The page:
Everyone has heard of the kangaroo and its pouch. It is a marsupial—mammals that give birth at a relatively early stage in development, and then carry their young in a pouch. There are a great variety of marsupials that are curiously similar to a cousin placental species. The flying squirrel (a placental) and the flying phalanger (a marsupial) are one such example. Because of their reproductive differences evolutionists must say they are distantly related on the evolutionary tree. Yet they have strikingly similar designs which must have been created independently by random mutations. Every mutation leading to the two different species must, according to evolution, have been random (that is, independent of any need). No, natural selection doesn’t help.
Another example is the human and squid eye designs, which are remarkably similar. Of the myriad vision designs, these two utterly different species share similar designs that must have arisen in completely different environments, on different substrates, to meet different needs. It is, as Darwin often said, utterly inexplicable.
These are but two of a large and growing list of remarkable convergences. Though evolutionists sometimes deny biological convergence, it is a scientific fact. And a paper from this week added yet another example:
In mammals, hearing is dependent on three canonical processing stages: (i) an eardrum collecting sound, (ii) a middle ear impedance converter, and (iii) a cochlear frequency analyzer. Here, we show that some insects, such as rainforest katydids, possess equivalent biophysical mechanisms for auditory processing. Although katydid ears are among the smallest in all organisms, these ears perform the crucial stage of air-to-liquid impedance conversion and signal amplification, with the use of a distinct tympanal lever system. Further along the chain of hearing, spectral sound analysis is achieved through dispersive wave propagation across a fluid substrate, as in the mammalian cochlea. Thus, two phylogenetically remote organisms, katydids and mammals, have evolved a series of convergent solutions to common biophysical problems, despite their reliance on very different morphological substrates.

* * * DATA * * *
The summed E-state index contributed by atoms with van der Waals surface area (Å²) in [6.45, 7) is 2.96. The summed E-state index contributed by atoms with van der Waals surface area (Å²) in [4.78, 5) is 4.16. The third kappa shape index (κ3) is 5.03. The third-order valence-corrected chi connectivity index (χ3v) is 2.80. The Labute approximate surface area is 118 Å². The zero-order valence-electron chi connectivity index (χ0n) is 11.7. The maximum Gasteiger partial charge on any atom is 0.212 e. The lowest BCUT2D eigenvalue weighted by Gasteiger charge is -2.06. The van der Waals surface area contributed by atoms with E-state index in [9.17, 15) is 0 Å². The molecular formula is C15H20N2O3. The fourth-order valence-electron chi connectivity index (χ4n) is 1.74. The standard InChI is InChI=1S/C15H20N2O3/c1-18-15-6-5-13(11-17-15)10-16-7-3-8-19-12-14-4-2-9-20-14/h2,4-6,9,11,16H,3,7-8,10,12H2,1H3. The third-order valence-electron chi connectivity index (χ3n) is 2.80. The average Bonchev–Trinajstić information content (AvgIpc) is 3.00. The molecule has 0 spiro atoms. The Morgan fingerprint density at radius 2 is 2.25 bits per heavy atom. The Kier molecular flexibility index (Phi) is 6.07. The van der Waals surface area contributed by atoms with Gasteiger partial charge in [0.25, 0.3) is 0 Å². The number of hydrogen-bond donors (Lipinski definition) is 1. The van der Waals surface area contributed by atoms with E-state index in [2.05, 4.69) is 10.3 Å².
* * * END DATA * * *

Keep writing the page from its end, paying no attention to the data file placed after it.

It is another curious example of biological convergence, so rather than attempt to deny the undeniable, evolutionists now claim it as another confirmation of evolution.
Astonishingly evolutionist Ronald Hoy claims that this new finding provides “evidence for convergent evolution.” That would be quite a discovery. How, according to Hoy, do the amazing similarities in mammal and katydid hearing make for evidence that they are products of so-called convergent evolution?
It makes for a startling headline and once again gives journalists license to proclaim another confirmation of evolution. But down in the details, Hoy’s “evidence” is nothing more than circular reasoning. In a classic example of evolutionary blowback, Hoy reasons that (i) mammals and katydids evolved, (ii) their hearing designs are remarkably similar, so (iii) therefore it is proof of convergent evolution.
Or simply put, evolution is true, so therefore evolution is true.
This is a confirmation not of convergent evolution but of how evolution has corrupted scientific thinking. Fallacious reasoning such as this is, unfortunately, is the rule rather than the exception.
Religion drives science and it matters.